In an article in the Globe and Mail, John Ibbitson, very rightly, pays tribute to David and Sharon Johnston ~ they have, indeed, been gracious and stalwart vice-regal couple. Mr Ibbitson concludes by asking “Who will replace him? The choice of governor-general,” he explains “is a closely guarded secret that, to this writer’s knowledge, has never been leaked. But we can speculate on what Mr. Trudeau is looking for in his first federal viceregal appointment … [but] … By the rule of rotation, the next governor-general should be a francophone. He or she will probably be younger, to reflect the youthful image that this government likes to project. Mr. Trudeau would no doubt like to choose a woman, to reflect the gender balance that Mr. Trudeau established in his cabinet. Since Jeanne Sauvé was appointed in 1984, Canada has had three female and three male GGs … [and] … No doubt the Prime Minister would very much like to nominate Canada’s first Indigenous governor-general. In the past, this proved difficult. It was said that Mr. Harper very much wanted to appoint an Indigenous governor-general in the wake of his landmark apology for the abuses of the residential school system. The trouble has been the difficulty in finding a distinguished Indigenous Canadian who is fully bilingual … [therefore] … Ideally, then, the next governor-general will be a bilingual, female, Indigenous francophone. Whoever they may be, however, the Queen’s 29th representative will not easily surpass their predecessor’s calm wisdom and steady assurance. We owe a debt to Champlain’s latest heir.“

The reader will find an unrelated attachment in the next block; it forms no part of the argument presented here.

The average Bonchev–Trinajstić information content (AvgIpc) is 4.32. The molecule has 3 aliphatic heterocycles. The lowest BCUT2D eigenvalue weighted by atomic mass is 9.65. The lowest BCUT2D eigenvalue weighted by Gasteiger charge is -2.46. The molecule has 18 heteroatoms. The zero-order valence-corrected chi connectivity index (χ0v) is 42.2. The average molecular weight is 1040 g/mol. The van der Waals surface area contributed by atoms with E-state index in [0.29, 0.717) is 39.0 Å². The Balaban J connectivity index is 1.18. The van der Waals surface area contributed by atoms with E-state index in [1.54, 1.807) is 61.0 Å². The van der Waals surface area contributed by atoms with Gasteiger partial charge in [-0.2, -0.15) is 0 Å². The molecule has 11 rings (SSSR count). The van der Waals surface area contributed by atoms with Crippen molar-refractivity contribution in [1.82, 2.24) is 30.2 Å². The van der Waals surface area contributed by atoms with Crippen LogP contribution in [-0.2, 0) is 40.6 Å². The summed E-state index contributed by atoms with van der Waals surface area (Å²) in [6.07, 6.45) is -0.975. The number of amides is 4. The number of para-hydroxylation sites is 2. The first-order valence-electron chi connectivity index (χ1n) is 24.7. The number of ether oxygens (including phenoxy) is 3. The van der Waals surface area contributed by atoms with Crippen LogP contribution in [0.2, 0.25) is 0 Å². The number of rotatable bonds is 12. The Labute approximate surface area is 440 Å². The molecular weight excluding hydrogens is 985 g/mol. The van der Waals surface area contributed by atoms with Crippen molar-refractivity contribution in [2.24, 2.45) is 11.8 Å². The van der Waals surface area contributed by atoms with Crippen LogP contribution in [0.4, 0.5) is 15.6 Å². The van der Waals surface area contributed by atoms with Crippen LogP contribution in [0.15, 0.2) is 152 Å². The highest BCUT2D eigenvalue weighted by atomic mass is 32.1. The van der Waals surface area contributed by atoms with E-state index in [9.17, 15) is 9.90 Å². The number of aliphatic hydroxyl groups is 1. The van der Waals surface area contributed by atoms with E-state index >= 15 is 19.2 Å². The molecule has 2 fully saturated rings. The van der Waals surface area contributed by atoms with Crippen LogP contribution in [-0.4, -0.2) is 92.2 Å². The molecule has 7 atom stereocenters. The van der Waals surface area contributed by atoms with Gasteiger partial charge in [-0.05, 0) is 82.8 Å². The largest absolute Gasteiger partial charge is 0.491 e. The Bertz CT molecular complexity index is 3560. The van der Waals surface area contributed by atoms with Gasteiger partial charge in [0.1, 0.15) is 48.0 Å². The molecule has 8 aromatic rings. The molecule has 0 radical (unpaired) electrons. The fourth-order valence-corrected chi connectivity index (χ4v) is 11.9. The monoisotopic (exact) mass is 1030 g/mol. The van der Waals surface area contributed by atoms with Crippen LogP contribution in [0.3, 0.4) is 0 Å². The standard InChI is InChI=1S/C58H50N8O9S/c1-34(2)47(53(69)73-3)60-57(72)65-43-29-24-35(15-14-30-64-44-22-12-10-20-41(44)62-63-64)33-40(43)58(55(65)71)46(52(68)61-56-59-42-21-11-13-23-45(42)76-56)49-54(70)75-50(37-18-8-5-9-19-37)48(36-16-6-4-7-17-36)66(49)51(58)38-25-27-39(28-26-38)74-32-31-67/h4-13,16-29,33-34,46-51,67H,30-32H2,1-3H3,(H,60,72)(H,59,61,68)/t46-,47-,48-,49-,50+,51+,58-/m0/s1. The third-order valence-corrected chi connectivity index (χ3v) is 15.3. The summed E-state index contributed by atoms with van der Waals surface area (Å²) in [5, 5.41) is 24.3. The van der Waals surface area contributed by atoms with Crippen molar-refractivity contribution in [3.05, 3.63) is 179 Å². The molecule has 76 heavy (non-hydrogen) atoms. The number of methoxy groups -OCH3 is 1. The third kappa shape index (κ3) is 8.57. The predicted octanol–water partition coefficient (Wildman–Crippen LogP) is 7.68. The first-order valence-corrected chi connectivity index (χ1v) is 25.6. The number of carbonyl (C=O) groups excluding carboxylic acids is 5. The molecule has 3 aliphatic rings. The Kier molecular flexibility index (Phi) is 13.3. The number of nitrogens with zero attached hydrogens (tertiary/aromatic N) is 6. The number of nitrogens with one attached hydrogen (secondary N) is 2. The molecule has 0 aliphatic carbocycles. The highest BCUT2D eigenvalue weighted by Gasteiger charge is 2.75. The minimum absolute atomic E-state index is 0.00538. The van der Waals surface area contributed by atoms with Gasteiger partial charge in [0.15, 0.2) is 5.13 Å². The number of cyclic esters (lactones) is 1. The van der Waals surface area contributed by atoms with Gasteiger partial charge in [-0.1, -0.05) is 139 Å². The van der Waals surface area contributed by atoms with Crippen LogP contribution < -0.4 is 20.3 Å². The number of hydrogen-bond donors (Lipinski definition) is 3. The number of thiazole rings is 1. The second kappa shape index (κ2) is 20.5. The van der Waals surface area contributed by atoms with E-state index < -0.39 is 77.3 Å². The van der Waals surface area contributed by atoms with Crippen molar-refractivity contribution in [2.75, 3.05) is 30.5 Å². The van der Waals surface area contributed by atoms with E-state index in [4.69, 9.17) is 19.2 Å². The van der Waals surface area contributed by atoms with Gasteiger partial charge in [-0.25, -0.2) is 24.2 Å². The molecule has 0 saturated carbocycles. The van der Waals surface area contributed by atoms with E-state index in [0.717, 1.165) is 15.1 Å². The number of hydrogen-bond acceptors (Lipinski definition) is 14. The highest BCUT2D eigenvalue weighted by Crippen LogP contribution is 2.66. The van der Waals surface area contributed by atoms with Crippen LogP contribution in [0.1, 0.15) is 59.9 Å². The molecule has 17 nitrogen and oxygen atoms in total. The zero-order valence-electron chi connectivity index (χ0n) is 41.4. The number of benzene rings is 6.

The government’s insistence that the highest offices in the land “reflects “the country’s bilingual character,”” has already raised problems in finding a new Supreme Court justice from amongst members of Canada’s indigenous community and might, I suspect, disqualify e.g. Senator and Justice Murray Sinclair.
But the PM need look no father than Parliament Hill for a distinguished, even inspiring, bilingual, French Canadian woman: Chantal Petitclerk.
She, herself is reported to have considered if “Her impossibly high cheekbones [mean] she has aboriginal ancestry in her past. She would like that, but all she knows for sure is she’s a “bit of Irish” on her mother’s side, and her father’s side came from France in 1630.” There was considerable inter-marriage between settlers and First Nations peoples in 17th and 18th century French Canada but race ought not be a “requirement” for judges or the GG ~ if she can put a check-mark in the “diversity” or “ethnic” or “First nations” box then so much the better but Chantal Petitclerk is, despite gender, linguistic heritage or race, a Great Canadian based on nothing more than her own accomplishments, on and off the sports-field.